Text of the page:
KAYLEIGH MARIE EDWARDS tracks down some fun The Woman in Black facts, about the Susan Hill penned horror 2012 adaptation starring Daniel Radcliffe
In 2012, Daniel Radcliffe left the world of wizardry (but not the world of the supernatural), to play his first movie role since Harry Potter.
The Woman in Black (directed by James Watkins and based on the novel of the same name by Susan Hill) opened in the UK to generally good reviews.
Here are 10 Fun Facts you might not know about this modern day Hammer Horror production:
The Woman in Black Facts
1.) Mark Gatiss was first choice to write The Woman in Black
The screenplay was written by Jane Goldman, which is considered an interesting choice by many horror fans. Goldman has dabbled little in horror and more in action, with films like Kick-Ass and X-Men: First Class under her writing belt.
Originally, Mark Gatiss was asked to write the screenplay, but he declined. He writes for television shows, such as Dr. Who and Sherlock, and is considered an expert by academics in the field of horror. Amongst his horror credentials, Gatiss is known for his documentary series A History of Horror, and other horror-based documentaries like Horror Europa.
Whilst most agree that Goldman did a superb job in translating the gothic atmosphere from Hill’s original work, we can only wonder what direction the script might have taken in the hands of Gatiss.
2.) The Woman in Black has been a stage play for 25 years
The Woman in Black has recently celebrated 25 years on London’s West End. It was adapted for theatre long before it was translated to the screen, and regularly tours the UK. Many horror fans argue that the theatre production is scarier and more horrific than the movie adaptation.
3.) The Woman in Black shares a creepy link with Saw
The sound of the doll laughing is actually the same, exact sound made by Bill the Puppet from the Saw franchise.
4.) Arthur Kipps should have been wearing a hat!
Like all movies, this one has its share of technical and factual mistakes. One such mistake would be considered quite the fashion faux pas in the Edwardian era – Arthur Kipps (Radcliffe) is never seen wearing, or so much as holding, a hat. Back in those days, men always wore a hat outdoors. To be seen without one would have been considered most improper!
5.) The Woman in Black was most success horror film in UK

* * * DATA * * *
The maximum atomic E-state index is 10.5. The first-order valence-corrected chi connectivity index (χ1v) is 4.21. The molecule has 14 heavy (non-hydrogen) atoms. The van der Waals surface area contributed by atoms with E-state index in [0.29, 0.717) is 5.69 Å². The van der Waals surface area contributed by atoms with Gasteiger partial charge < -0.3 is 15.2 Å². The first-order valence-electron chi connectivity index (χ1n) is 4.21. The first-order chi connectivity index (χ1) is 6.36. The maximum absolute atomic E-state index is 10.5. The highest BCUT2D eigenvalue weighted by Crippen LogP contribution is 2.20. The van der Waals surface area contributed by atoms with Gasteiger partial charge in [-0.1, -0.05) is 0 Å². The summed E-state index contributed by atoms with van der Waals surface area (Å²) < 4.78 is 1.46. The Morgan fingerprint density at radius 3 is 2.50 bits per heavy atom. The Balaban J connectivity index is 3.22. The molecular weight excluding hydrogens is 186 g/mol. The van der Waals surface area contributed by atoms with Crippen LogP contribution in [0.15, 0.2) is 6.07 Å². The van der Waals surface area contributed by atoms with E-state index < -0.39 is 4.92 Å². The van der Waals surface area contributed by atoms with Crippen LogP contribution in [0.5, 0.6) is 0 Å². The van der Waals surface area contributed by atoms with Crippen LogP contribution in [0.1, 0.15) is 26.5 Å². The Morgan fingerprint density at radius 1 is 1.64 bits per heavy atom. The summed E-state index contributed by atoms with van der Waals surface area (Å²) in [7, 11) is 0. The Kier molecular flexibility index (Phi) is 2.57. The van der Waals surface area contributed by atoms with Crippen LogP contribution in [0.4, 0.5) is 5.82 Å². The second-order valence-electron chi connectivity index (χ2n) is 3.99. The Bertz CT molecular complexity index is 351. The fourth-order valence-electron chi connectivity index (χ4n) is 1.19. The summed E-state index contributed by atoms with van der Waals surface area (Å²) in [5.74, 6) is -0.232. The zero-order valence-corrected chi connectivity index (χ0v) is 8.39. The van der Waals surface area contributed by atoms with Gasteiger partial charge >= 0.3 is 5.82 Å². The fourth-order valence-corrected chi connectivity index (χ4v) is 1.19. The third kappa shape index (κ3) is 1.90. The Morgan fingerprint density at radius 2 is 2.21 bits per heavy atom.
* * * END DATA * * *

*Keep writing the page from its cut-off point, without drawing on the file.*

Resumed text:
At its time of release, The Woman in Black became the most successful British horror movie at the UK box office and earned over £14 million in its first three weeks. This is no easy victory when you consider that in order to top the British horror chart, it had to beat movies like Edgar Wright’s Shaun of the Dead and Danny Boyle’s 28 Days Later.
6.) Harry played same character as Harry’s Dad
The 2012 version is, in fact, the second screen adaptation of the book, and apparently, it’s all in the family! In the 1989 version, Kipps (named Kidd in this earlier version) is played by Adrian Rawlins, who plays Harry Potter’s father in the Harry Potter franchise. Speaking of family, in the 2012 version, Kipps has a son called Joseph, played by Radcliffe’s real-life godson, Misha Handley.
7.) A Woman in Black is a horror film
When Watkins was directing the movie, he explicitly told the actors that he didn’t want it to feel or come across as a ‘period piece’ in any way, which is why none of the actors used ‘traditional’ British accents (outside of their own, real accents, of course). Watkins was more concerned that the movie came across as a horror film, instead of as a slice of historical fiction.
8.) One reviewer really, really hated The Woman in Black
Though The Woman in Black was successful and well received, for the most part, by audiences and critics alike, one reviewer – Chris Tookey of the mailonline, did not like it at all. In his review, he criticised Radcliffe’s performance, calling him ‘dull and inexpressive’. He even went as far as to say that ‘the most frightening thing about it [the movie] is how terrible Daniel Radcliffe is as a leading actor’. He also criticized the script, claiming that what Goldman wrote was merely ‘an uninspired compendium of haunted house clichés’. He went on to insult the directing, and even the motivations of The Woman in Black herself. Harsh!
9.) The props were real antiques
A lot of the props in the movie aren’t props at all, but antiques. An antique collector loaned the production several authentic, Edwardian items, including music boxes and many of the toys.
10.) The Real Vampire Connection
I once theorised that every actor on the planet can be traced back to a vampire movie or vampire role. Here’s how the main cast of The Woman in Black are linked to the fanged fiends!
- Daniel Radcliffe (Arthur Kipps) stars in the Harry Potter movies, several of which also star Gary Oldman, who plays Dracula himself in Francis Ford Coppola’s Dracula.
- Liz White (The Woman in Black) appears in a Dr. Who episode (The Snowmen). Previous to her appearance on the show, The Doctor was played by David Tennant, who also played Peter Vincent in the 2011 Fright Night remake.
- Ciaran Hinds (Mr. Daily) was in Tomb Raider: The Cradle of Life, with Angelina Jolie, who starred with Brad Pitt in Mr and Mrs Smith. Pitt, of course, played the vampire Louis in Interview with the Vampire.
- Janet McTeer (Mrs. Daily) …. (deep breath) was in Me Before You with Emilia Clarke, who stars in Game of Thrones, alongside Peter Dinklage. Dinklage played a role in the (very funny) Knights of Badassdom, also starring Ryan Kwanten, who played Jason Stackhouse in the HBO series True Blood.